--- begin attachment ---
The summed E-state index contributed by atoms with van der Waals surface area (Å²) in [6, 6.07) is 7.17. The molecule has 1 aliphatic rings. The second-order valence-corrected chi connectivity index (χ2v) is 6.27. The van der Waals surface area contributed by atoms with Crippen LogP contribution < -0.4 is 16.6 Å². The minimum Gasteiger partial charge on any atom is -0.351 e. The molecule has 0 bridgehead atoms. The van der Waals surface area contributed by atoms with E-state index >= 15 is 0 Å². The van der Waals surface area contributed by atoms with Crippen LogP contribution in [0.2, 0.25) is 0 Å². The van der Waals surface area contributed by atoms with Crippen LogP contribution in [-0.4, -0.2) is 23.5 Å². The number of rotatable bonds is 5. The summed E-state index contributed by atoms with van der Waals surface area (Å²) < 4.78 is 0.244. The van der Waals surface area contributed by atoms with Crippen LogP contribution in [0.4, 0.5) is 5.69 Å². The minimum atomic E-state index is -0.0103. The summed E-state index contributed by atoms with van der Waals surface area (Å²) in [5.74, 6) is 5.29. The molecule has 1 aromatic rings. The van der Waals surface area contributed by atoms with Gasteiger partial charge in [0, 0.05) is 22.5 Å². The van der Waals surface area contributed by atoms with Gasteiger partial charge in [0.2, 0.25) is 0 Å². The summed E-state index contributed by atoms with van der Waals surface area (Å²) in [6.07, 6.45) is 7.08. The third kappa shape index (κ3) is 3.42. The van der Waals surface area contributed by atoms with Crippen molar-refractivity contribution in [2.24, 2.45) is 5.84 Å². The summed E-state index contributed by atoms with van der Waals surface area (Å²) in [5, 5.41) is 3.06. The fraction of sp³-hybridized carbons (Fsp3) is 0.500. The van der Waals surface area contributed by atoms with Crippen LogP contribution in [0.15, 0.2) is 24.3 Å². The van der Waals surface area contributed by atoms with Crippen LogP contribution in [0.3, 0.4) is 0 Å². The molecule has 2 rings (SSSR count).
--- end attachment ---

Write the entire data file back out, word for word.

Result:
The summed E-state index contributed by atoms with van der Waals surface area (Å²) in [6, 6.07) is 7.17. The molecule has 1 aliphatic rings. The second-order valence-corrected chi connectivity index (χ2v) is 6.27. The van der Waals surface area contributed by atoms with Crippen LogP contribution < -0.4 is 16.6 Å². The minimum Gasteiger partial charge on any atom is -0.351 e. The molecule has 0 bridgehead atoms. The van der Waals surface area contributed by atoms with E-state index >= 15 is 0 Å². The van der Waals surface area contributed by atoms with Crippen LogP contribution in [0.2, 0.25) is 0 Å². The van der Waals surface area contributed by atoms with Crippen LogP contribution in [-0.4, -0.2) is 23.5 Å². The number of rotatable bonds is 5. The summed E-state index contributed by atoms with van der Waals surface area (Å²) < 4.78 is 0.244. The van der Waals surface area contributed by atoms with Crippen LogP contribution in [0.4, 0.5) is 5.69 Å². The minimum atomic E-state index is -0.0103. The summed E-state index contributed by atoms with van der Waals surface area (Å²) in [5.74, 6) is 5.29. The molecule has 1 aromatic rings. The van der Waals surface area contributed by atoms with Gasteiger partial charge in [0, 0.05) is 22.5 Å². The van der Waals surface area contributed by atoms with Gasteiger partial charge in [0.2, 0.25) is 0 Å². The summed E-state index contributed by atoms with van der Waals surface area (Å²) in [6.07, 6.45) is 7.08. The third kappa shape index (κ3) is 3.42. The van der Waals surface area contributed by atoms with Crippen molar-refractivity contribution in [2.24, 2.45) is 5.84 Å². The summed E-state index contributed by atoms with van der Waals surface area (Å²) in [5, 5.41) is 3.06. The fraction of sp³-hybridized carbons (Fsp3) is 0.500. The van der Waals surface area contributed by atoms with Crippen LogP contribution in [0.15, 0.2) is 24.3 Å². The van der Waals surface area contributed by atoms with Crippen LogP contribution in [0.3, 0.4) is 0 Å². The molecule has 2 rings (SSSR count).